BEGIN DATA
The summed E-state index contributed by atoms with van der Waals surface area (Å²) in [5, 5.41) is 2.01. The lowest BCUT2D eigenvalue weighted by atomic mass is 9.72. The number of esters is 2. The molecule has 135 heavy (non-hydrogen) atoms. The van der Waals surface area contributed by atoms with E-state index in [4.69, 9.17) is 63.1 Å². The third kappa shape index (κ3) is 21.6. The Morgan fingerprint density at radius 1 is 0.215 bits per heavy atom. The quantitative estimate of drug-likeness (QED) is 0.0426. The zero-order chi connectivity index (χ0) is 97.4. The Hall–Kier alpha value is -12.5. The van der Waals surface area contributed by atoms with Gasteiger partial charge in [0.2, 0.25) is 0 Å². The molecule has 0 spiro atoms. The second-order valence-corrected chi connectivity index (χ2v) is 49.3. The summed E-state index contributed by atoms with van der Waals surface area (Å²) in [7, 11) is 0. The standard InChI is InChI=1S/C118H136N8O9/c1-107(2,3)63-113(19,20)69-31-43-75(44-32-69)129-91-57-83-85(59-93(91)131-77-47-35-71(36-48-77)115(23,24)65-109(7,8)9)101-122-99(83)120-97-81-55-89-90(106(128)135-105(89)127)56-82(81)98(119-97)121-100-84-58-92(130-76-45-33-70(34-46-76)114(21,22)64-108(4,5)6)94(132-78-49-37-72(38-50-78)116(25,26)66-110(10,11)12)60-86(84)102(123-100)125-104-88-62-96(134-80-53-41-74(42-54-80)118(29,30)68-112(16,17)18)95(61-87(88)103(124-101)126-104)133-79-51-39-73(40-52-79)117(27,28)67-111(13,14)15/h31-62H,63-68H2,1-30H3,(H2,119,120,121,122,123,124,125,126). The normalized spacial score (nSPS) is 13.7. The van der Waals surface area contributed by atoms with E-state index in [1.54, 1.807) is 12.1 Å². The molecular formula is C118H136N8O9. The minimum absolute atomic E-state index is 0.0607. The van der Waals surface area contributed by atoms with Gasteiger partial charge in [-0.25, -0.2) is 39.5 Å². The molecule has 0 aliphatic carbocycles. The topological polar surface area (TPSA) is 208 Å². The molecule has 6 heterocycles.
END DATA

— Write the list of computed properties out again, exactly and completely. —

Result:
The summed E-state index contributed by atoms with van der Waals surface area (Å²) in [5, 5.41) is 2.01. The lowest BCUT2D eigenvalue weighted by atomic mass is 9.72. The number of esters is 2. The molecule has 135 heavy (non-hydrogen) atoms. The van der Waals surface area contributed by atoms with E-state index in [4.69, 9.17) is 63.1 Å². The third kappa shape index (κ3) is 21.6. The Morgan fingerprint density at radius 1 is 0.215 bits per heavy atom. The quantitative estimate of drug-likeness (QED) is 0.0426. The zero-order chi connectivity index (χ0) is 97.4. The Hall–Kier alpha value is -12.5. The van der Waals surface area contributed by atoms with Gasteiger partial charge in [0.2, 0.25) is 0 Å². The molecule has 0 spiro atoms. The second-order valence-corrected chi connectivity index (χ2v) is 49.3. The summed E-state index contributed by atoms with van der Waals surface area (Å²) in [7, 11) is 0. The standard InChI is InChI=1S/C118H136N8O9/c1-107(2,3)63-113(19,20)69-31-43-75(44-32-69)129-91-57-83-85(59-93(91)131-77-47-35-71(36-48-77)115(23,24)65-109(7,8)9)101-122-99(83)120-97-81-55-89-90(106(128)135-105(89)127)56-82(81)98(119-97)121-100-84-58-92(130-76-45-33-70(34-46-76)114(21,22)64-108(4,5)6)94(132-78-49-37-72(38-50-78)116(25,26)66-110(10,11)12)60-86(84)102(123-100)125-104-88-62-96(134-80-53-41-74(42-54-80)118(29,30)68-112(16,17)18)95(61-87(88)103(124-101)126-104)133-79-51-39-73(40-52-79)117(27,28)67-111(13,14)15/h31-62H,63-68H2,1-30H3,(H2,119,120,121,122,123,124,125,126). The normalized spacial score (nSPS) is 13.7. The van der Waals surface area contributed by atoms with E-state index in [1.54, 1.807) is 12.1 Å². The molecular formula is C118H136N8O9. The minimum absolute atomic E-state index is 0.0607. The van der Waals surface area contributed by atoms with Gasteiger partial charge in [-0.25, -0.2) is 39.5 Å². The molecule has 0 aliphatic carbocycles. The topological polar surface area (TPSA) is 208 Å². The molecule has 6 heterocycles.